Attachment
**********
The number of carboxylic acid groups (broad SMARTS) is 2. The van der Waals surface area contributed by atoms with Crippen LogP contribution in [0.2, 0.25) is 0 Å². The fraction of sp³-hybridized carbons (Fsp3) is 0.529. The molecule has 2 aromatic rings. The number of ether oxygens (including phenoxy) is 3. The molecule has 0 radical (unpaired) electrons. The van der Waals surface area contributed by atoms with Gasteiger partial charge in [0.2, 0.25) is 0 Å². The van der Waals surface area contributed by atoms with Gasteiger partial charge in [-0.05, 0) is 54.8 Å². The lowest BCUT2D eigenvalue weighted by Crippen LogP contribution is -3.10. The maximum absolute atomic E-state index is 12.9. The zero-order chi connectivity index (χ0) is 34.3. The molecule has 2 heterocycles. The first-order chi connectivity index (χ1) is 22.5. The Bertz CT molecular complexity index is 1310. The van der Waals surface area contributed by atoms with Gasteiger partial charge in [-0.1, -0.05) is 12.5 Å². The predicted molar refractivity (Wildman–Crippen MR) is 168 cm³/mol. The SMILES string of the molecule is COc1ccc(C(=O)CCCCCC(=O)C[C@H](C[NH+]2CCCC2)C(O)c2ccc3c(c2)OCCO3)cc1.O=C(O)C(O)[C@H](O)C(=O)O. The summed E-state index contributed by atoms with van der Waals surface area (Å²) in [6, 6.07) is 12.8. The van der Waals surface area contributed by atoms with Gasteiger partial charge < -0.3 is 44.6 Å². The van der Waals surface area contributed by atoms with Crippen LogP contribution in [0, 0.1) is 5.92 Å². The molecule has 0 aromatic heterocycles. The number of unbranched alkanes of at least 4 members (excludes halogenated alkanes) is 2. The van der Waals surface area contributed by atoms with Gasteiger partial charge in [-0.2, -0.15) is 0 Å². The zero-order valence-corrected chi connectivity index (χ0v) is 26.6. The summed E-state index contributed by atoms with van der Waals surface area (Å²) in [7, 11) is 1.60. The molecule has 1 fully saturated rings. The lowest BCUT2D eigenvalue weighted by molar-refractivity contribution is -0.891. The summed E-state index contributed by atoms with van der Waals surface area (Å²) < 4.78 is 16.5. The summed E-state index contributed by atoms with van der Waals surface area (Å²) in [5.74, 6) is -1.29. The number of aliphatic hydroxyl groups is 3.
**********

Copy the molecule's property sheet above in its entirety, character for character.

The number of carboxylic acid groups (broad SMARTS) is 2. The van der Waals surface area contributed by atoms with Crippen LogP contribution in [0.2, 0.25) is 0 Å². The fraction of sp³-hybridized carbons (Fsp3) is 0.529. The molecule has 2 aromatic rings. The number of ether oxygens (including phenoxy) is 3. The molecule has 0 radical (unpaired) electrons. The van der Waals surface area contributed by atoms with Gasteiger partial charge in [0.2, 0.25) is 0 Å². The van der Waals surface area contributed by atoms with Gasteiger partial charge in [-0.05, 0) is 54.8 Å². The lowest BCUT2D eigenvalue weighted by Crippen LogP contribution is -3.10. The maximum absolute atomic E-state index is 12.9. The zero-order chi connectivity index (χ0) is 34.3. The molecule has 2 heterocycles. The first-order chi connectivity index (χ1) is 22.5. The Bertz CT molecular complexity index is 1310. The van der Waals surface area contributed by atoms with Gasteiger partial charge in [-0.1, -0.05) is 12.5 Å². The predicted molar refractivity (Wildman–Crippen MR) is 168 cm³/mol. The SMILES string of the molecule is COc1ccc(C(=O)CCCCCC(=O)C[C@H](C[NH+]2CCCC2)C(O)c2ccc3c(c2)OCCO3)cc1.O=C(O)C(O)[C@H](O)C(=O)O. The summed E-state index contributed by atoms with van der Waals surface area (Å²) in [6, 6.07) is 12.8. The van der Waals surface area contributed by atoms with Gasteiger partial charge < -0.3 is 44.6 Å². The van der Waals surface area contributed by atoms with Crippen LogP contribution in [0, 0.1) is 5.92 Å². The molecule has 0 aromatic heterocycles. The number of unbranched alkanes of at least 4 members (excludes halogenated alkanes) is 2. The van der Waals surface area contributed by atoms with Gasteiger partial charge in [-0.2, -0.15) is 0 Å². The zero-order valence-corrected chi connectivity index (χ0v) is 26.6. The summed E-state index contributed by atoms with van der Waals surface area (Å²) in [7, 11) is 1.60. The molecule has 1 fully saturated rings. The lowest BCUT2D eigenvalue weighted by molar-refractivity contribution is -0.891. The summed E-state index contributed by atoms with van der Waals surface area (Å²) < 4.78 is 16.5. The summed E-state index contributed by atoms with van der Waals surface area (Å²) in [5.74, 6) is -1.29. The number of aliphatic hydroxyl groups is 3.